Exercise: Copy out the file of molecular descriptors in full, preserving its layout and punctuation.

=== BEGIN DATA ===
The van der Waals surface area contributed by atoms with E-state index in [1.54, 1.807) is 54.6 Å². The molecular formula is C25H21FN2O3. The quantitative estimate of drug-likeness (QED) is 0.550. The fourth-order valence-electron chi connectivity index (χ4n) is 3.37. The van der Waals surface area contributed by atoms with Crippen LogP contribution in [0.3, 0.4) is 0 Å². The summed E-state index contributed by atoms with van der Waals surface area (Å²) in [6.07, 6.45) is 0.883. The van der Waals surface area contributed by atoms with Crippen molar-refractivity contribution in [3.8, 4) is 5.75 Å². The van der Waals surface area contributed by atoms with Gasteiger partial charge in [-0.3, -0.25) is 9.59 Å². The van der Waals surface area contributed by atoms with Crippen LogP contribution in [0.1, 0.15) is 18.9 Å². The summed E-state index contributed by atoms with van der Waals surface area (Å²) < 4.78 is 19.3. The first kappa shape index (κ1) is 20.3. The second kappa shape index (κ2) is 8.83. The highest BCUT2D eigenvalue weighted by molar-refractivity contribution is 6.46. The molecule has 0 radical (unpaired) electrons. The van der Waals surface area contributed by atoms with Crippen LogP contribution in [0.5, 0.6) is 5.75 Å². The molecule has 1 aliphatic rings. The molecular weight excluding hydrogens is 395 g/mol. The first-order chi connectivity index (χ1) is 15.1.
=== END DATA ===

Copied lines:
The van der Waals surface area contributed by atoms with E-state index in [1.54, 1.807) is 54.6 Å². The molecular formula is C25H21FN2O3. The quantitative estimate of drug-likeness (QED) is 0.550. The fourth-order valence-electron chi connectivity index (χ4n) is 3.37. The van der Waals surface area contributed by atoms with Crippen LogP contribution in [0.3, 0.4) is 0 Å². The summed E-state index contributed by atoms with van der Waals surface area (Å²) in [6.07, 6.45) is 0.883. The van der Waals surface area contributed by atoms with Crippen molar-refractivity contribution in [3.8, 4) is 5.75 Å². The van der Waals surface area contributed by atoms with Gasteiger partial charge in [-0.3, -0.25) is 9.59 Å². The van der Waals surface area contributed by atoms with Crippen LogP contribution in [0.1, 0.15) is 18.9 Å². The summed E-state index contributed by atoms with van der Waals surface area (Å²) < 4.78 is 19.3. The first kappa shape index (κ1) is 20.3. The second kappa shape index (κ2) is 8.83. The highest BCUT2D eigenvalue weighted by molar-refractivity contribution is 6.46. The molecule has 0 radical (unpaired) electrons. The van der Waals surface area contributed by atoms with Crippen LogP contribution in [0.5, 0.6) is 5.75 Å². The molecule has 1 aliphatic rings. The molecular weight excluding hydrogens is 395 g/mol. The first-order chi connectivity index (χ1) is 15.1.